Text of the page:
Boulevard Mall Just An Example of “Dying” Malls Across The U.S.
As malls and big-box stores die across America, our retail giants locally are falling victim to the same fate.
After a recent assessment, the Town of Amherst valued the Boulevard mall at roughly $13.5 – a 59-percent cut according to NEWS 4 Buffalo (WIVB-TV).
“It’s really the story of a mall going through its last breath,” said town Supervisor Brian Kulpa. “If you grew up with the Boulevard Mall like I did, it’s tough to watch it sit empty.”
Kulpa said town officials have been long been preparing for what he referred to as the “death of the Boulevard Mall,” and this recent assessment shows that time has arrived.
This all comes after well-known local developer and the site’s property owner Douglas Jemal challenged the value.
“It’s still a really low percentage off what the overall Amherst assessment evaluation is,” he said. “It’s not like it hurts us – it’s not going to use us tax-wise next year or anything. The tax rate is not going to go up because of it.”
There are big plans for the site’s future. In place of the former Boulevard Mall will be a mixed-use site that Kulpa said will look more like a downtown district although this development may take a decade to complete.
“The Boulevard Mall as we know it won’t exist,” he said. “[It will have] five to eight stories of residential or retail and complete streets – the type of development you’d see in an urban campus near any university.”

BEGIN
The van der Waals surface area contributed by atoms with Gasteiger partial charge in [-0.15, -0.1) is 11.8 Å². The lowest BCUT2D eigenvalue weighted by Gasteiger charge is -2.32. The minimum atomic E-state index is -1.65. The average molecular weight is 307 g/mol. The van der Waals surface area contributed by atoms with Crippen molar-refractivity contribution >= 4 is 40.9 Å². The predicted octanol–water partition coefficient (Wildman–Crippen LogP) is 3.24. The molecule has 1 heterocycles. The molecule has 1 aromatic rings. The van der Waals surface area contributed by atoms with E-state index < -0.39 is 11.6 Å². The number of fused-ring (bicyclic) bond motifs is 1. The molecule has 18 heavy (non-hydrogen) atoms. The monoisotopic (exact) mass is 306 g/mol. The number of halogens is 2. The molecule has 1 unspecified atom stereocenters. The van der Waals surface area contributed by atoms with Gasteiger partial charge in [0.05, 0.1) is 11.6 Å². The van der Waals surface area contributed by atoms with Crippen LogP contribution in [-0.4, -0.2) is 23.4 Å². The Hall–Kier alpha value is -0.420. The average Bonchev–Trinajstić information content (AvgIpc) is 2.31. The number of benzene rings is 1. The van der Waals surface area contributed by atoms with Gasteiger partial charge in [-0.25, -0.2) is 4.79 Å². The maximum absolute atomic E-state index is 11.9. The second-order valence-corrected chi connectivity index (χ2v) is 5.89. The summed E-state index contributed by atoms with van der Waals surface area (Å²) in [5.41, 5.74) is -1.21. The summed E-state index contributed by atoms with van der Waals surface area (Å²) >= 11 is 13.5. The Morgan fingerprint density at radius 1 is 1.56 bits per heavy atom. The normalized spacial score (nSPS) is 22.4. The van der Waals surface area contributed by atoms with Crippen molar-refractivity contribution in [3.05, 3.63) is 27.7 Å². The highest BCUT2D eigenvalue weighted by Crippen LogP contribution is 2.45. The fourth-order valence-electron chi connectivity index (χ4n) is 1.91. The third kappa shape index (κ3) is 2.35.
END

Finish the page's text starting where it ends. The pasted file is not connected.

Boulevard Mall, as well as others in the area, may face the same fate as the Summit Park Mall in Wheatfield.
Hamburg town supervisor Jim Shaw said the McKinley Mall is also struggling to stay afloat in today's economy.
The town is also exploring new ways to bring more people to the mall including turning the site into an “incentive zone,” which allows developers to present plans that they think will generate money.
The purpose of this is to makes the mall more valuable by not limiting the property to commercial development, big-box retail stores. You can develop mixed-use shops and residences, or restaurants and theaters with the end result being mall properties being redeveloped and reimagined.